By Kate Madden Yee, AuntMinnie.com staff writer

April 27, 2018 -- In 2015, an Amtrak train departing Philadelphia derailed, killing eight people and injuring 200. Local hospitals treated the injured, and imaging was a crucial part of patient care, according to a review published in the May issue of the American Journal of Roentgenology.

Anup Bhattacharya
Anup Bhattacharya from Temple University.

The accident underscored the importance of imaging for coping with both man-made and natural disasters, lead author Anup Bhattacharya told AuntMinnie.com via email. Bhattacharya is a fourth-year medical student at Temple University in Philadelphia.

"During mass casualty events, medical imaging informs the appropriate clinical care and management of patients," he said. "Knowledge of the imaging patterns of injuries sustained in such incidents will aid clinical teams in more efficient triage, and ultimately improved care, of these patients."

Injury patterns

The accident happened on May 12, 2015, when Amtrak Northeast Regional Train No. 188, traveling from Washington, DC, to New York City, left Philadelphia's 30th Street station. Thirteen minutes later, the train entered a 4° left curve at a speed of 106 mph and derailed. Passengers were taken to several local medical centers, with Temple University Hospital receiving 55 of the most seriously injured.

In their review of the accident, Bhattacharya and colleagues analyzed Temple's PACS and electronic chart system for the records of the 55 patients, who ranged in age from 12 to 72 years. All of the patients arrived at the emergency department within five hours of the accident. The individuals underwent 309 imaging exams within 12 hours of presentation; 154 of these exams were CT, 154 were x-rays, and one was an MRI (AJR, May 2018, Vol. 210:5, pp. 948-961).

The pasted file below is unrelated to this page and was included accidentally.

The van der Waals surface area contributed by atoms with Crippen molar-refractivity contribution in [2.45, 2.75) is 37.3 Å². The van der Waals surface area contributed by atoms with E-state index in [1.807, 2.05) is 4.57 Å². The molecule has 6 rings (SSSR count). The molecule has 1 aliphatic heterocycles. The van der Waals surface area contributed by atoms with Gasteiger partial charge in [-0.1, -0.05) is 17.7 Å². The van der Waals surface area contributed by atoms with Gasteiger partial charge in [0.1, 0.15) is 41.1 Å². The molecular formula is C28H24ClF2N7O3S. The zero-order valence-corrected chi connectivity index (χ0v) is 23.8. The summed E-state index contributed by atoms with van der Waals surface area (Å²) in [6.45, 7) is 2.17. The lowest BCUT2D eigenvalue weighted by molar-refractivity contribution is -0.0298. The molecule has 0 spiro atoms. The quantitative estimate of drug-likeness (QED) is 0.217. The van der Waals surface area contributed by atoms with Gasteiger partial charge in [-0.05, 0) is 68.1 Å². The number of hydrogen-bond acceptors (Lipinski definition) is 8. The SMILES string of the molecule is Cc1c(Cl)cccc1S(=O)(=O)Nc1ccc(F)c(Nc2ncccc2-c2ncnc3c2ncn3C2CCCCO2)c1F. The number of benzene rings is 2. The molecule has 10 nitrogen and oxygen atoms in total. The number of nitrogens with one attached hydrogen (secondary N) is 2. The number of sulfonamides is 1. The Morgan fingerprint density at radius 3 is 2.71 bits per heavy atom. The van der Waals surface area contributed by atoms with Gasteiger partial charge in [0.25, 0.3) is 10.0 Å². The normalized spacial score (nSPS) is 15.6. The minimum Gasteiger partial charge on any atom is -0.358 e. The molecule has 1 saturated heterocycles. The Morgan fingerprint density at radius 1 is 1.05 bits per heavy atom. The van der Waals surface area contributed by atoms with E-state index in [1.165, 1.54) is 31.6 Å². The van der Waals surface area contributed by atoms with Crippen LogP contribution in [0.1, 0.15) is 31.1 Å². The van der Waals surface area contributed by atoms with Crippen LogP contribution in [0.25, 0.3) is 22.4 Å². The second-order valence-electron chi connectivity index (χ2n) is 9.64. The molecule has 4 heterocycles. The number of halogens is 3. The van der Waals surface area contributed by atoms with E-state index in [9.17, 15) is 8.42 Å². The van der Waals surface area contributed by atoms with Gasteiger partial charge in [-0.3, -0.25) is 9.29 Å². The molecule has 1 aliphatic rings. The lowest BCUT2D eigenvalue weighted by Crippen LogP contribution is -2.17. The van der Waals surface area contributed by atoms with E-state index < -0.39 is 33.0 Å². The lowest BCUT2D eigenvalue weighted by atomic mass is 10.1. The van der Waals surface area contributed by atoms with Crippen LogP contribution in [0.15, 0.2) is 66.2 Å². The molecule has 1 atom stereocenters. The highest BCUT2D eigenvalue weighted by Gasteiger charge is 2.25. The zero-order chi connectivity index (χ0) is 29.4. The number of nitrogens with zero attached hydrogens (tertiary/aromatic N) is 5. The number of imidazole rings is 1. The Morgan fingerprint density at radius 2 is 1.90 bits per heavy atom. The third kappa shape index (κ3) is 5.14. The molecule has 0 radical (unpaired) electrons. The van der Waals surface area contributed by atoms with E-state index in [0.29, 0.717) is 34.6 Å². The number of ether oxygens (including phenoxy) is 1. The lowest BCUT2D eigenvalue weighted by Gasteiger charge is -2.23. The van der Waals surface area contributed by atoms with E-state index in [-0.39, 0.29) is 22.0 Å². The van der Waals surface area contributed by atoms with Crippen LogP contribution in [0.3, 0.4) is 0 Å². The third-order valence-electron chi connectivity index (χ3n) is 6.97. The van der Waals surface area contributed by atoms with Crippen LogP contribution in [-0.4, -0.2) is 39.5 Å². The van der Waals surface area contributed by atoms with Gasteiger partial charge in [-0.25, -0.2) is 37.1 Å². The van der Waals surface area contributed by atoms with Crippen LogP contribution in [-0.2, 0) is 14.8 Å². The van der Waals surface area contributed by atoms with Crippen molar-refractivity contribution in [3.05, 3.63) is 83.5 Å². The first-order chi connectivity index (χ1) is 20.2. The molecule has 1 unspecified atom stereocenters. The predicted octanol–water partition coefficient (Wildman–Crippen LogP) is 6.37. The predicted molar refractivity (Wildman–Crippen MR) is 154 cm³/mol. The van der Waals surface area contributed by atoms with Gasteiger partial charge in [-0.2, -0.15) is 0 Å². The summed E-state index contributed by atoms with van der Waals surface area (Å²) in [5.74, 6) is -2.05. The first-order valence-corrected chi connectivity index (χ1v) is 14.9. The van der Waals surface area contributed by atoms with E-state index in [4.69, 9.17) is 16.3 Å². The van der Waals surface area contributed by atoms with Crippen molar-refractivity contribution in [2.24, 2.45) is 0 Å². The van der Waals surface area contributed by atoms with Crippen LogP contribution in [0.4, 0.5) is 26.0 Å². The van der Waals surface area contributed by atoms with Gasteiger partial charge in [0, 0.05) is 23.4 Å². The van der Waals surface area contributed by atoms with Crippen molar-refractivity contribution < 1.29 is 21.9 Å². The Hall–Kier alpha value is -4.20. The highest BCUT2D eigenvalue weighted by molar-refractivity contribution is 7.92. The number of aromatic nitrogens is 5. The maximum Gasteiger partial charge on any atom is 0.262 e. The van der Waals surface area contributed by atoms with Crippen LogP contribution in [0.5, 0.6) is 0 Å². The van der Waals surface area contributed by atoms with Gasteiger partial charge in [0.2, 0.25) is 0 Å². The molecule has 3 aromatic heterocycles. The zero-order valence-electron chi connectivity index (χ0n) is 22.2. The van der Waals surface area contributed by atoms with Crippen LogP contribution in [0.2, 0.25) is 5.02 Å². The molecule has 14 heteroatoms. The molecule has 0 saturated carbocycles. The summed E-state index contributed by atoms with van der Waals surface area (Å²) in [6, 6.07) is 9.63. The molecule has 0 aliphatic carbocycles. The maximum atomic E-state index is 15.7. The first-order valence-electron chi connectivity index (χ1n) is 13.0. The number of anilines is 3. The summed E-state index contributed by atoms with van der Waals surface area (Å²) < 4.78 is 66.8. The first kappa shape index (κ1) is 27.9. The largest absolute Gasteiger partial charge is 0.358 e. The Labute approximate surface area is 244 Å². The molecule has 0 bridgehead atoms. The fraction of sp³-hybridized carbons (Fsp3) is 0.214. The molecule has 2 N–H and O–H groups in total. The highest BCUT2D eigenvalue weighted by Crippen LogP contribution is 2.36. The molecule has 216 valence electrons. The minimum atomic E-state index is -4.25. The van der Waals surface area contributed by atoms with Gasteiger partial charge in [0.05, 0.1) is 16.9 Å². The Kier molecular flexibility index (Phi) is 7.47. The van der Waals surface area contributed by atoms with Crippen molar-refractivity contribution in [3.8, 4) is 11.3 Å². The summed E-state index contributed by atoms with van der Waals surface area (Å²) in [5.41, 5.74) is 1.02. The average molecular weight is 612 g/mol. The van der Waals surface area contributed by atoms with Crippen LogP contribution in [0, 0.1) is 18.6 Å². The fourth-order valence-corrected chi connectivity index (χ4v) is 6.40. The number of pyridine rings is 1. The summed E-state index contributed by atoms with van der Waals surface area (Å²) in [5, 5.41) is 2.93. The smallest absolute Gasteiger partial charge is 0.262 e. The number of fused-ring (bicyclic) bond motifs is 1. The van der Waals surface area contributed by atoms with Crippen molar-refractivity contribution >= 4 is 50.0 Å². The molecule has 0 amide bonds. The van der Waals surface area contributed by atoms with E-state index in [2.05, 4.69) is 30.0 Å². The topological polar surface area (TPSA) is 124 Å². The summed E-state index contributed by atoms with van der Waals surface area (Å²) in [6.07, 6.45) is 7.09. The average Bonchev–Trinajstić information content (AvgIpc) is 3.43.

Most injuries involved fractures, but many were visceral, the researchers found. Fractures included breaks in the ribs, clavicle, hand, pelvis, ankle, and vertebral column. Visceral injuries included pneumothorax, pulmonary contusions, and hemothorax.

Type and number of injuries sustained in 2015 Amtrak train derailment
Type of injury No. of injuries
Fracture 51
Thorax 17
Lower extremity 12
Upper extremity 10
Vertebral column 8
Head 4
Visceral 24
Soft tissue 8
Radiopaque foreign body 7
Vascular 1

"Most of the injuries were to be expected, but we did observe two unusual ones in the aftermath of the train derailment -- an ileal mesenteric contusion and a posterior sternoclavicular dislocation," Bhattacharya said. "Fortunately, both patients recovered well."

CT of 51-year-old woman with mesenteric contusion
Above, 51-year-old woman with mesenteric contusion. Axial contrast-enhanced CT image of the abdomen shows ileal mesenteric contusion. Note soft-tissue contusion as well. Below, 68-year-old woman with posterior sternoclavicular joint dislocation. Sagittal CT of the chest at bone windows demonstrates posterior sternoclavicular dislocation, with the medial clavicle in close proximity to the great vessels but not in contact. Images courtesy of Anup Bhattacharya.
CT of 68-year-old woman with posterior sternoclavicular joint dislocation

Bhattacharya and colleagues hope their findings will help their emergency physician peers better care for patients in the aftermath of accidents or disasters.

"Medical imaging informs the clinician about the complexities of injuries sustained and guides appropriate clinical care," they wrote. "Knowledge of the common and uncommon injury patterns associated with specific traumatic mechanisms will aid in recognition, triage, and clinical management of patients in such events."


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